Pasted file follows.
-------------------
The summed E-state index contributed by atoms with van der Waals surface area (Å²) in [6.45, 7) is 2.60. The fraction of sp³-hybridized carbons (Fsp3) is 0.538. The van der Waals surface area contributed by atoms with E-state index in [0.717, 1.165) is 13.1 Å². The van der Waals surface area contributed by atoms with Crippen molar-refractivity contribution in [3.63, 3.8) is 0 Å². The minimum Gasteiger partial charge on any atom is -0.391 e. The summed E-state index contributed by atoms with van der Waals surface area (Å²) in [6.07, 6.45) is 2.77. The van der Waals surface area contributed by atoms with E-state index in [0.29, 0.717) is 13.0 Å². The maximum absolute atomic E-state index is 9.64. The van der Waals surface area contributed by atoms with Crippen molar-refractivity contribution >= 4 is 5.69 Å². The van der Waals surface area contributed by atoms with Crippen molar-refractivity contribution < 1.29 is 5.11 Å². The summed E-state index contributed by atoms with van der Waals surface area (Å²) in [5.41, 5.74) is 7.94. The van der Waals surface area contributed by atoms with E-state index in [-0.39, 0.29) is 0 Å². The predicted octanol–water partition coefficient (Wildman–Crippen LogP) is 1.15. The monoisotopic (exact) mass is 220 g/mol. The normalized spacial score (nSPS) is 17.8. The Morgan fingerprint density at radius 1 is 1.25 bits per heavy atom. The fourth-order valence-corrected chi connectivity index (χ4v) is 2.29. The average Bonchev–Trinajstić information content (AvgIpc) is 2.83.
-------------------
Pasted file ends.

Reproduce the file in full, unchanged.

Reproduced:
The summed E-state index contributed by atoms with van der Waals surface area (Å²) in [6.45, 7) is 2.60. The fraction of sp³-hybridized carbons (Fsp3) is 0.538. The van der Waals surface area contributed by atoms with E-state index in [0.717, 1.165) is 13.1 Å². The van der Waals surface area contributed by atoms with Crippen molar-refractivity contribution in [3.63, 3.8) is 0 Å². The minimum Gasteiger partial charge on any atom is -0.391 e. The summed E-state index contributed by atoms with van der Waals surface area (Å²) in [6.07, 6.45) is 2.77. The van der Waals surface area contributed by atoms with E-state index in [0.29, 0.717) is 13.0 Å². The maximum absolute atomic E-state index is 9.64. The van der Waals surface area contributed by atoms with Crippen molar-refractivity contribution >= 4 is 5.69 Å². The van der Waals surface area contributed by atoms with Crippen molar-refractivity contribution < 1.29 is 5.11 Å². The summed E-state index contributed by atoms with van der Waals surface area (Å²) in [5.41, 5.74) is 7.94. The van der Waals surface area contributed by atoms with E-state index in [-0.39, 0.29) is 0 Å². The predicted octanol–water partition coefficient (Wildman–Crippen LogP) is 1.15. The monoisotopic (exact) mass is 220 g/mol. The normalized spacial score (nSPS) is 17.8. The Morgan fingerprint density at radius 1 is 1.25 bits per heavy atom. The fourth-order valence-corrected chi connectivity index (χ4v) is 2.29. The average Bonchev–Trinajstić information content (AvgIpc) is 2.83.